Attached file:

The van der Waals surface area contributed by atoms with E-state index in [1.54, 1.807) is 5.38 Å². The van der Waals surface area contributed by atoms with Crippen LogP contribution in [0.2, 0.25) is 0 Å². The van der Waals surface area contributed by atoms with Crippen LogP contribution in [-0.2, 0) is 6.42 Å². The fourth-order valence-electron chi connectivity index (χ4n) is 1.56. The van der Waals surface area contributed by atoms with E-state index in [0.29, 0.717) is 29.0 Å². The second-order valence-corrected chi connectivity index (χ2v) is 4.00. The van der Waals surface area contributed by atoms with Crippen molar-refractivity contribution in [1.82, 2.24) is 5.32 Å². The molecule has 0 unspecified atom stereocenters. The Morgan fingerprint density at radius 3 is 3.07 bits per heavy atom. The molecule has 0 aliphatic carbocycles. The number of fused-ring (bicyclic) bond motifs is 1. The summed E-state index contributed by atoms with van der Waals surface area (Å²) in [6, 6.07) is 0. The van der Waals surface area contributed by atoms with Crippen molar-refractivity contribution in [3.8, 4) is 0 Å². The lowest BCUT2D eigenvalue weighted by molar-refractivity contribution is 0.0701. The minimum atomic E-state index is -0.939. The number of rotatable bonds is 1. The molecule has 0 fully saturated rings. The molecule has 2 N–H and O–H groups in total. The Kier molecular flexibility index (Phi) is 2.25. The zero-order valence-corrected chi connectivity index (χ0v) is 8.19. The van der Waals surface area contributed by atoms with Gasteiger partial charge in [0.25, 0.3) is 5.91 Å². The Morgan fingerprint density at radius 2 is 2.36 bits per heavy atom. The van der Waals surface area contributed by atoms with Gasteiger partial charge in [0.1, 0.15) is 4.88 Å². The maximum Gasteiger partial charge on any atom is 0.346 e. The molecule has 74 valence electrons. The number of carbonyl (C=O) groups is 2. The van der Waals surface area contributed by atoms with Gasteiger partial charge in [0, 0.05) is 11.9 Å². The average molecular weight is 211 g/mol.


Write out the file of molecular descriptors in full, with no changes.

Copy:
The van der Waals surface area contributed by atoms with E-state index in [1.54, 1.807) is 5.38 Å². The van der Waals surface area contributed by atoms with Crippen LogP contribution in [0.2, 0.25) is 0 Å². The van der Waals surface area contributed by atoms with Crippen LogP contribution in [-0.2, 0) is 6.42 Å². The fourth-order valence-electron chi connectivity index (χ4n) is 1.56. The van der Waals surface area contributed by atoms with E-state index in [0.29, 0.717) is 29.0 Å². The second-order valence-corrected chi connectivity index (χ2v) is 4.00. The van der Waals surface area contributed by atoms with Crippen molar-refractivity contribution in [1.82, 2.24) is 5.32 Å². The molecule has 0 unspecified atom stereocenters. The Morgan fingerprint density at radius 3 is 3.07 bits per heavy atom. The molecule has 0 aliphatic carbocycles. The number of fused-ring (bicyclic) bond motifs is 1. The summed E-state index contributed by atoms with van der Waals surface area (Å²) in [6, 6.07) is 0. The van der Waals surface area contributed by atoms with Crippen molar-refractivity contribution in [3.8, 4) is 0 Å². The lowest BCUT2D eigenvalue weighted by molar-refractivity contribution is 0.0701. The minimum atomic E-state index is -0.939. The number of rotatable bonds is 1. The molecule has 0 fully saturated rings. The molecule has 2 N–H and O–H groups in total. The Kier molecular flexibility index (Phi) is 2.25. The zero-order valence-corrected chi connectivity index (χ0v) is 8.19. The van der Waals surface area contributed by atoms with Gasteiger partial charge in [0.25, 0.3) is 5.91 Å². The Morgan fingerprint density at radius 2 is 2.36 bits per heavy atom. The van der Waals surface area contributed by atoms with Gasteiger partial charge in [0.1, 0.15) is 4.88 Å². The maximum Gasteiger partial charge on any atom is 0.346 e. The molecule has 74 valence electrons. The number of carbonyl (C=O) groups is 2. The van der Waals surface area contributed by atoms with Gasteiger partial charge in [0, 0.05) is 11.9 Å². The average molecular weight is 211 g/mol.